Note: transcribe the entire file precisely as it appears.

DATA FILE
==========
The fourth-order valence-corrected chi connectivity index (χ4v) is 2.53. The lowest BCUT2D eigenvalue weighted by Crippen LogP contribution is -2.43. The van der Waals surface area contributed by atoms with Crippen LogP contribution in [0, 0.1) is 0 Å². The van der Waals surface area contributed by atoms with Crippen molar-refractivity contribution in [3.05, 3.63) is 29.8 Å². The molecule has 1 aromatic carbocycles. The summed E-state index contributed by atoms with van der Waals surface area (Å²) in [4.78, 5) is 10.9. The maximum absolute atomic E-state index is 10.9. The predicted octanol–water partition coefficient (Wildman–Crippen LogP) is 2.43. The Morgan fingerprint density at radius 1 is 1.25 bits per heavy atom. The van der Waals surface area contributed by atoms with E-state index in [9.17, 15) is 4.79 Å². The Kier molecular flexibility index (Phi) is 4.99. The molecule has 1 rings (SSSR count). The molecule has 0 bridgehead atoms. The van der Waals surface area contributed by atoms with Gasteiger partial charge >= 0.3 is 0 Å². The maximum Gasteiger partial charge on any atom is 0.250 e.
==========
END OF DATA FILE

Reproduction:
The fourth-order valence-corrected chi connectivity index (χ4v) is 2.53. The lowest BCUT2D eigenvalue weighted by Crippen LogP contribution is -2.43. The van der Waals surface area contributed by atoms with Crippen LogP contribution in [0, 0.1) is 0 Å². The van der Waals surface area contributed by atoms with Crippen molar-refractivity contribution in [3.05, 3.63) is 29.8 Å². The molecule has 1 aromatic carbocycles. The summed E-state index contributed by atoms with van der Waals surface area (Å²) in [4.78, 5) is 10.9. The maximum absolute atomic E-state index is 10.9. The predicted octanol–water partition coefficient (Wildman–Crippen LogP) is 2.43. The Morgan fingerprint density at radius 1 is 1.25 bits per heavy atom. The van der Waals surface area contributed by atoms with E-state index in [9.17, 15) is 4.79 Å². The Kier molecular flexibility index (Phi) is 4.99. The molecule has 1 rings (SSSR count). The molecule has 0 bridgehead atoms. The van der Waals surface area contributed by atoms with Gasteiger partial charge >= 0.3 is 0 Å². The maximum Gasteiger partial charge on any atom is 0.250 e.